26 On ‘anamnesis’ see BEM 115 16 (‘Eucharist’, 5 13); Anglican Roman Catholic International Commission, The Final Report (London: SPCK, 1982), 18 20;

From the 1920s Romano Guardini and others encouraged Catholics to think of the Eucharist as a sacrificial meal and not simply as a sacrifice.27

27 See J. Ratzinger, ‘Is the Eucharist a Sacrifice?’, Concilium, 4/3 (1967), 35 40.

Protestant scholars like Pannenberg and Torrance exemplify the shift by heirs of the Reformation in their readiness to recognize how ‘meal and sacrifice’ go ‘together’ at the celebration of the Last Supper and in the ‘Eucharistic sacrifice’ of the Church.28

28 This change allows BEM to speak not only of the ‘eucharistic meal’, 11, 12 (‘Eucharist’, 2, 12 14) but also of the Eucharist as a ‘sacrifice of praise’, 10 (‘Eucharist’, 4).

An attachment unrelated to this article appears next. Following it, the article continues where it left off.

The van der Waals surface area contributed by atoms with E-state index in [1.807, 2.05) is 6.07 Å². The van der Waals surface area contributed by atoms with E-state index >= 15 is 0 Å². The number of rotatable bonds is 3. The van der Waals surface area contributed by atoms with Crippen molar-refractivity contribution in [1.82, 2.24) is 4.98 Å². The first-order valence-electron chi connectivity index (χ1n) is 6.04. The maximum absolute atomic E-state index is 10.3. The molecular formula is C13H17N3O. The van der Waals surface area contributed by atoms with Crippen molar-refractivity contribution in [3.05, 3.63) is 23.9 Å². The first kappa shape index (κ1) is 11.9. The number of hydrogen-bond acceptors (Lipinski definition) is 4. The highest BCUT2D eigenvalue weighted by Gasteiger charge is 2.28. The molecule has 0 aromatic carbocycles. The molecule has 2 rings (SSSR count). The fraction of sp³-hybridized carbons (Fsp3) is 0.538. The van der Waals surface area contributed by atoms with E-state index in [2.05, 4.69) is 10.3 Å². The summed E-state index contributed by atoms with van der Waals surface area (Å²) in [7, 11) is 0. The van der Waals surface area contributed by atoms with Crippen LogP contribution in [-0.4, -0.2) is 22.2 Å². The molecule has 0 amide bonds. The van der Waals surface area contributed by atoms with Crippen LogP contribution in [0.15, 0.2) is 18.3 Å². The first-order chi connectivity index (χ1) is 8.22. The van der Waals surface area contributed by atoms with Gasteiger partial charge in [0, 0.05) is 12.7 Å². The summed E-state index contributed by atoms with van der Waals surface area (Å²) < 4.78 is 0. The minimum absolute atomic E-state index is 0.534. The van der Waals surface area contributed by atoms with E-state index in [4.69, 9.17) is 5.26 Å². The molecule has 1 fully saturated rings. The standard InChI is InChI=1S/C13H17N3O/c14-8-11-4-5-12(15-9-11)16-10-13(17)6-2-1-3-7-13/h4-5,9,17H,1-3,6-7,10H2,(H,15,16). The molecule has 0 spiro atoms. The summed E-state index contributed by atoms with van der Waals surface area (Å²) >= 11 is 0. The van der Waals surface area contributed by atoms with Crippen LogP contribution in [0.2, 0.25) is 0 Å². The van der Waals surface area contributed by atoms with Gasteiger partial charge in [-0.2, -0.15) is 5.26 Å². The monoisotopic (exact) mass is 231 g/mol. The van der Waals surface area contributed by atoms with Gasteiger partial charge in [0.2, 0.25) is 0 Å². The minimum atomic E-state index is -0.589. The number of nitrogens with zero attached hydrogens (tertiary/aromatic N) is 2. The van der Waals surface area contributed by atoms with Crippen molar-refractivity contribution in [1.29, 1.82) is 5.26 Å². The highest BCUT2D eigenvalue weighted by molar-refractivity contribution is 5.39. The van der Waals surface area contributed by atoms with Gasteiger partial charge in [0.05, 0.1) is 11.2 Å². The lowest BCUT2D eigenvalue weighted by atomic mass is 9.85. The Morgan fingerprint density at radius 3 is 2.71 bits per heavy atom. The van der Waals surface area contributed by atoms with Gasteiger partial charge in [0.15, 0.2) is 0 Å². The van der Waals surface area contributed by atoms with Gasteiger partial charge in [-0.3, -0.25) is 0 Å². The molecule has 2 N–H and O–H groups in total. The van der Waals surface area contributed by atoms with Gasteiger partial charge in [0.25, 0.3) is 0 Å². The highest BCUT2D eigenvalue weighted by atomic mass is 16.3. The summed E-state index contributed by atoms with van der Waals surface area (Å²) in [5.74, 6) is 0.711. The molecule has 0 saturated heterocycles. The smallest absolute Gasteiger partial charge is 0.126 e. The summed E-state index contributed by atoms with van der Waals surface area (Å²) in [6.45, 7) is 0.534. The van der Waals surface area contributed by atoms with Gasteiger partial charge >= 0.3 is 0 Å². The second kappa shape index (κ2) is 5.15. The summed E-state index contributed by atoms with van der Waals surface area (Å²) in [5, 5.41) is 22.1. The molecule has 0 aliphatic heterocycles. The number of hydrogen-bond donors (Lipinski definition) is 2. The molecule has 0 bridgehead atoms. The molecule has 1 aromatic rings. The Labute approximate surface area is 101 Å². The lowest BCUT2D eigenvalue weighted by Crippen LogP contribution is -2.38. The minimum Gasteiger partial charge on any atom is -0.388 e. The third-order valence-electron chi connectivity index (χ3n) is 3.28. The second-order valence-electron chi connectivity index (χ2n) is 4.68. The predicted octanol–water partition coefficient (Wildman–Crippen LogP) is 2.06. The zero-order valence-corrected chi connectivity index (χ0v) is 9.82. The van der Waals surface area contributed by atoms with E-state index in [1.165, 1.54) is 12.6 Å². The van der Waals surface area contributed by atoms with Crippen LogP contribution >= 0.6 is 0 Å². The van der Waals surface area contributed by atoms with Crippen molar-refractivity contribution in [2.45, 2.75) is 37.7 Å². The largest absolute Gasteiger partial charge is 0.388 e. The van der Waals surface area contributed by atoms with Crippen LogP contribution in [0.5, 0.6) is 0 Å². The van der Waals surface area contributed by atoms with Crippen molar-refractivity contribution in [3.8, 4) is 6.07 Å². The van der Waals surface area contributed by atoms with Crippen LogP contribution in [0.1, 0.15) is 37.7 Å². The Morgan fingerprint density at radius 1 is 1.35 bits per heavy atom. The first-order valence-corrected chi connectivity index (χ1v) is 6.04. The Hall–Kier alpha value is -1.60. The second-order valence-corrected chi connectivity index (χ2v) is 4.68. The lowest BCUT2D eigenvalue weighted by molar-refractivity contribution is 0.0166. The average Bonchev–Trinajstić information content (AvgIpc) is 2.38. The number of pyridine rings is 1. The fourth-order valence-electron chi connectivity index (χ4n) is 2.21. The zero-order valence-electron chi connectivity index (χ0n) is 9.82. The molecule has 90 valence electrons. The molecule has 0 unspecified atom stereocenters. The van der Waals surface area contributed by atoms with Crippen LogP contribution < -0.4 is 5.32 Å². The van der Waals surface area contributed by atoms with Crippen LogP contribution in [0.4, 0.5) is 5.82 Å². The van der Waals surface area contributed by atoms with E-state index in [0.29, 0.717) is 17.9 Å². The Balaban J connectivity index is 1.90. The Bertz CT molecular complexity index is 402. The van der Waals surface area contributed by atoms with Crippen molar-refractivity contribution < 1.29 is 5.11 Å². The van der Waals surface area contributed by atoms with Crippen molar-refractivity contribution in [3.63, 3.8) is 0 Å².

Observing this shift still leaves us, however, with a crucial question to be faced in the next chapter: what is the relationship between the Eucharist celebrated by the Christian priests and the sacrificial self-offering of Christ at the Last Supper? But before closing this chapter, we must state five further theses.


Christ’s priestly self-offering at the Last Supper was consummated in the sacrifice of Calvary and its acceptance through his resurrection and exaltation. This thesis evokes the Letter to the Hebrews and its language about the high-priestly sacrifice of Christ being completed and made perfect when he was raised and exalted to glory and life everlasting in the presence of God. Commenting on the language of ‘completion’ or ‘perfection’ that pervades Hebrews, Christopher Koester states: ‘Jesus is made complete by his death and exaltation to glory, so that he now serves as high priest forever at God’s right hand.’29